Tabhartais Atá In-Asbhainteach Ó Thaobh Cánach
To make the Center for Irish Research and Teaching possible, tax-deductible donations remain vital. Although an E&G budget request was submitted to the relevant oversight administrator (the Dean of the former College of Liberal Arts and Social Sciences) annually every academic/financial year from 1995-96 to 2017-18, no funds were allotted. Given the above challenge, CIRT maintains a limited, strategically designed range of accounts at the Georgia Southern University Foundation, a tax-exempt 501(c)(3) corporation. Six in number, the accounts are listed below. To contribute, click here to open the Foundation's online giving portal. In the dialogue box labelled "Processing Instructions," type the number and name of the Irish Studies account you wish to support — and thank you.
To discuss a potential gift, please contact the CIRT director directly by email: email@example.com; (912) 478-0221. Alternatively, you are most welcome to interface with Trip Addison, Vice President for University Advancement and External Affairs, who is also President of the Georgia Southern University Foundation: firstname.lastname@example.org; (912) 478-5331.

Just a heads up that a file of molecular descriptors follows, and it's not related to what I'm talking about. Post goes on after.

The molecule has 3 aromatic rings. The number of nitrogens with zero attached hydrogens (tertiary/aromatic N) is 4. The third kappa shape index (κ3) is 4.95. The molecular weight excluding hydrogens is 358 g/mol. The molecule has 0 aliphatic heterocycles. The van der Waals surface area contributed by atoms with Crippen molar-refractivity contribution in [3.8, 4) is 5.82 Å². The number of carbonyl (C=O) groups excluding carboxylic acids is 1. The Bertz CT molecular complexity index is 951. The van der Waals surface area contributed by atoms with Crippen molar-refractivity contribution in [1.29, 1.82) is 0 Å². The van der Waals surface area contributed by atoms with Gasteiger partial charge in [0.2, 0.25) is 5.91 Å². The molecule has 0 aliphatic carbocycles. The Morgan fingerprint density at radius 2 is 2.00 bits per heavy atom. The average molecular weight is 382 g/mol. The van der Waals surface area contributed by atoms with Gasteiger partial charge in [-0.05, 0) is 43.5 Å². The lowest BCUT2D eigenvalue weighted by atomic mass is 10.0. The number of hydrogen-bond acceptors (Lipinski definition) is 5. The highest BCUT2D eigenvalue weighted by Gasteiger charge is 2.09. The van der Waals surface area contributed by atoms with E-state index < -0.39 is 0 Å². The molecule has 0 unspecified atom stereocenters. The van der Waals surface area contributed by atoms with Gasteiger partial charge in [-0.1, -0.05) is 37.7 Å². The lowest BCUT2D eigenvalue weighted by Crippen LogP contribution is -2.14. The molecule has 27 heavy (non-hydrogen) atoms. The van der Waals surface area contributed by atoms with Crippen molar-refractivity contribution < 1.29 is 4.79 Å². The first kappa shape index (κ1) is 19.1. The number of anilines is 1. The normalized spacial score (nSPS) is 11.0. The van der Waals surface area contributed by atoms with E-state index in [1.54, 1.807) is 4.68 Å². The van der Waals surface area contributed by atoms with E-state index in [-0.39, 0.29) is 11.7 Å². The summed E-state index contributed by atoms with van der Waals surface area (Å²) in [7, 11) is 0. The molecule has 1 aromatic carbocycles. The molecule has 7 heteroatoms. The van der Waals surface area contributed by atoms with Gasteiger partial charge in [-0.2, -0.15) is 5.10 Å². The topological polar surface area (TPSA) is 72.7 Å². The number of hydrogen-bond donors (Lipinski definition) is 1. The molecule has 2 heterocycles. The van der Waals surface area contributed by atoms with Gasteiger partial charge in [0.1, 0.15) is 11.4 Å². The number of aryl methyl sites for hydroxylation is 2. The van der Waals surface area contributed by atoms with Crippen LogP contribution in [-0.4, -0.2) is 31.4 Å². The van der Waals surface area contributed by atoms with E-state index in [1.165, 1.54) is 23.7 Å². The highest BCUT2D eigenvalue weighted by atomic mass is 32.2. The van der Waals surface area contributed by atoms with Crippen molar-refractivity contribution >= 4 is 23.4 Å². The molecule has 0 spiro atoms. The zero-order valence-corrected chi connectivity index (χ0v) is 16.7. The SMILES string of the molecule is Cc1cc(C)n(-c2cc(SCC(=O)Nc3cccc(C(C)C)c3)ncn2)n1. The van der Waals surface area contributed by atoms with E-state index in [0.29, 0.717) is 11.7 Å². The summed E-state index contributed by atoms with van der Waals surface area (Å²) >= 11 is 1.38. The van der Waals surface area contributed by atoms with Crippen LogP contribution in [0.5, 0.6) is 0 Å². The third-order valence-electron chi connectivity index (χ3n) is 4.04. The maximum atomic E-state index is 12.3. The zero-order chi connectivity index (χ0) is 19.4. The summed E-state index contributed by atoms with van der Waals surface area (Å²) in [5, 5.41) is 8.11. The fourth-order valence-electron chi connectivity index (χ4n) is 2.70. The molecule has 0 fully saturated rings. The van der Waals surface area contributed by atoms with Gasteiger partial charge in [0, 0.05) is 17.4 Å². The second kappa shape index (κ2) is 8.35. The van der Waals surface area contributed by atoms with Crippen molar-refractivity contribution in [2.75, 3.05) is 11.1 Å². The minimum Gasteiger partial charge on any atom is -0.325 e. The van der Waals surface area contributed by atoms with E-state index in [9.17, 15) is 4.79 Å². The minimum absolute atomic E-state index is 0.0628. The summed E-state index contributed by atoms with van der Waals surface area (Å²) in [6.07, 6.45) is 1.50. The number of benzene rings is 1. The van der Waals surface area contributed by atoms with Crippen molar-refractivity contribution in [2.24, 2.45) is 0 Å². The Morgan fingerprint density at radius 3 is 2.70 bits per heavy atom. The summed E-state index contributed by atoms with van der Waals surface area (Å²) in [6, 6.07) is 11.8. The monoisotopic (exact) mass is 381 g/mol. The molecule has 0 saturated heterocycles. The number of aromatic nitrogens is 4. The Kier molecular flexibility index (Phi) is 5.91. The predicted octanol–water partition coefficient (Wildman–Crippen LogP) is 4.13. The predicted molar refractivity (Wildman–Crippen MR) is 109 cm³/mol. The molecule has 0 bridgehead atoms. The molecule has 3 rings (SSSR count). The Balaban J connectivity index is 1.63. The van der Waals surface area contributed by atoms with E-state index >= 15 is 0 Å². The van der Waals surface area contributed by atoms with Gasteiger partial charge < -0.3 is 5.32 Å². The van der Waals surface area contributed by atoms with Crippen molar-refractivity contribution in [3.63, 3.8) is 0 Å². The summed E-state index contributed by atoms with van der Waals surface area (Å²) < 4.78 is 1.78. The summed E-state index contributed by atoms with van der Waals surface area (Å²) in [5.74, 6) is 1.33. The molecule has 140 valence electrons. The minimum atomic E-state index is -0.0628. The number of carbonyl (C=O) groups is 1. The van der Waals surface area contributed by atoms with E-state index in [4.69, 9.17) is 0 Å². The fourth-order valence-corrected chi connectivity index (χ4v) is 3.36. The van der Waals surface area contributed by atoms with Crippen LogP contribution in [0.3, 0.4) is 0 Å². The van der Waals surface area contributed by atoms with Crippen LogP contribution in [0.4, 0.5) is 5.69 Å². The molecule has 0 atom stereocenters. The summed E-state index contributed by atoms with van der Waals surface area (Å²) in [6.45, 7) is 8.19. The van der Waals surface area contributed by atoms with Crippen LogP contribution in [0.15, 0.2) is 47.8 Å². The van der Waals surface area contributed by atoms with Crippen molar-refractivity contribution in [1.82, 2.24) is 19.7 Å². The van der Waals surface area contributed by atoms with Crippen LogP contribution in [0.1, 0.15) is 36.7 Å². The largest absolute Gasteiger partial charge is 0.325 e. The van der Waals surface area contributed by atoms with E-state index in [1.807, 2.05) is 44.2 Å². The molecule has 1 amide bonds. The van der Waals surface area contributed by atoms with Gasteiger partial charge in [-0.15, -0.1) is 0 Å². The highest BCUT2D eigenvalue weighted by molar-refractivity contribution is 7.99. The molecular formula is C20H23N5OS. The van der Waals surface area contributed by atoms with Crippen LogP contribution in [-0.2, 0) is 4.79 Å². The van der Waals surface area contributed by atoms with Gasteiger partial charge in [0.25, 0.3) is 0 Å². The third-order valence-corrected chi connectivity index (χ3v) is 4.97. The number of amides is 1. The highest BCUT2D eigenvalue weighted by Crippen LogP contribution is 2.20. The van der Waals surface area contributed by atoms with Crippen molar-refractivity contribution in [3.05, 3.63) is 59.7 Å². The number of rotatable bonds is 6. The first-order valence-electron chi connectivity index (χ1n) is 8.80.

Fund 0496 • Irish Studies General Fund
Fund 0777 • Fred and Donna Sanders for Irish Studies Lectures and Performances
Fund 0968 • Wexford-Savannah Axis Research Fund
Fund 3760 • Helen Ryan Collins Memorial Scholarship in Irish Studies
Fund 3604 • Eddie Ivie Scholarship for Study in Ireland
Fund 0650 • Dr. Gary B. Sullivan Irish Studies Scholarship